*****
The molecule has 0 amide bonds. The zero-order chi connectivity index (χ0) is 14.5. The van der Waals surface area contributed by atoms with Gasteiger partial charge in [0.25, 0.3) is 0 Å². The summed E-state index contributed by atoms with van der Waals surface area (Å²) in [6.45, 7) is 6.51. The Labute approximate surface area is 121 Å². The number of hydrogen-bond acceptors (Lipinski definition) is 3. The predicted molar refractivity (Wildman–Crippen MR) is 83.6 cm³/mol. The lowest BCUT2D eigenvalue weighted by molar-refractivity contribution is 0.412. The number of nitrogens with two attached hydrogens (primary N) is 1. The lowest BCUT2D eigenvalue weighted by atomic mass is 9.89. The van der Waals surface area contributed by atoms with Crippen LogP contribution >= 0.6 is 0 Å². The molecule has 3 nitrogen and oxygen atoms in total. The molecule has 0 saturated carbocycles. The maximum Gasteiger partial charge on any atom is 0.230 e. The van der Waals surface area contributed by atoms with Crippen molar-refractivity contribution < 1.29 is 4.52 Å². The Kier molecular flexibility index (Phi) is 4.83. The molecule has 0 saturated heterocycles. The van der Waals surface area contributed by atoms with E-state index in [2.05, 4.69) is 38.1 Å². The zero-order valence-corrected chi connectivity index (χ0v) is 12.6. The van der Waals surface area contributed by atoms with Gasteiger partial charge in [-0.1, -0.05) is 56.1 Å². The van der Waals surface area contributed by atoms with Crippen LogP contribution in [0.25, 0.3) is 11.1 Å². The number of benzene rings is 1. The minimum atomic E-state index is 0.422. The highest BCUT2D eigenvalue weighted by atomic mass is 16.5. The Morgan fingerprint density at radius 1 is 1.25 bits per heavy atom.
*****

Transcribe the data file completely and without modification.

The molecule has 0 amide bonds. The zero-order chi connectivity index (χ0) is 14.5. The van der Waals surface area contributed by atoms with Gasteiger partial charge in [0.25, 0.3) is 0 Å². The summed E-state index contributed by atoms with van der Waals surface area (Å²) in [6.45, 7) is 6.51. The Labute approximate surface area is 121 Å². The number of hydrogen-bond acceptors (Lipinski definition) is 3. The predicted molar refractivity (Wildman–Crippen MR) is 83.6 cm³/mol. The lowest BCUT2D eigenvalue weighted by molar-refractivity contribution is 0.412. The number of nitrogens with two attached hydrogens (primary N) is 1. The lowest BCUT2D eigenvalue weighted by atomic mass is 9.89. The van der Waals surface area contributed by atoms with Crippen LogP contribution >= 0.6 is 0 Å². The molecule has 3 nitrogen and oxygen atoms in total. The molecule has 0 saturated carbocycles. The maximum Gasteiger partial charge on any atom is 0.230 e. The van der Waals surface area contributed by atoms with Crippen molar-refractivity contribution < 1.29 is 4.52 Å². The Kier molecular flexibility index (Phi) is 4.83. The molecule has 0 saturated heterocycles. The van der Waals surface area contributed by atoms with E-state index in [2.05, 4.69) is 38.1 Å². The zero-order valence-corrected chi connectivity index (χ0v) is 12.6. The van der Waals surface area contributed by atoms with Gasteiger partial charge in [-0.1, -0.05) is 56.1 Å². The van der Waals surface area contributed by atoms with Crippen LogP contribution in [0.25, 0.3) is 11.1 Å². The number of benzene rings is 1. The minimum atomic E-state index is 0.422. The highest BCUT2D eigenvalue weighted by atomic mass is 16.5. The Morgan fingerprint density at radius 1 is 1.25 bits per heavy atom.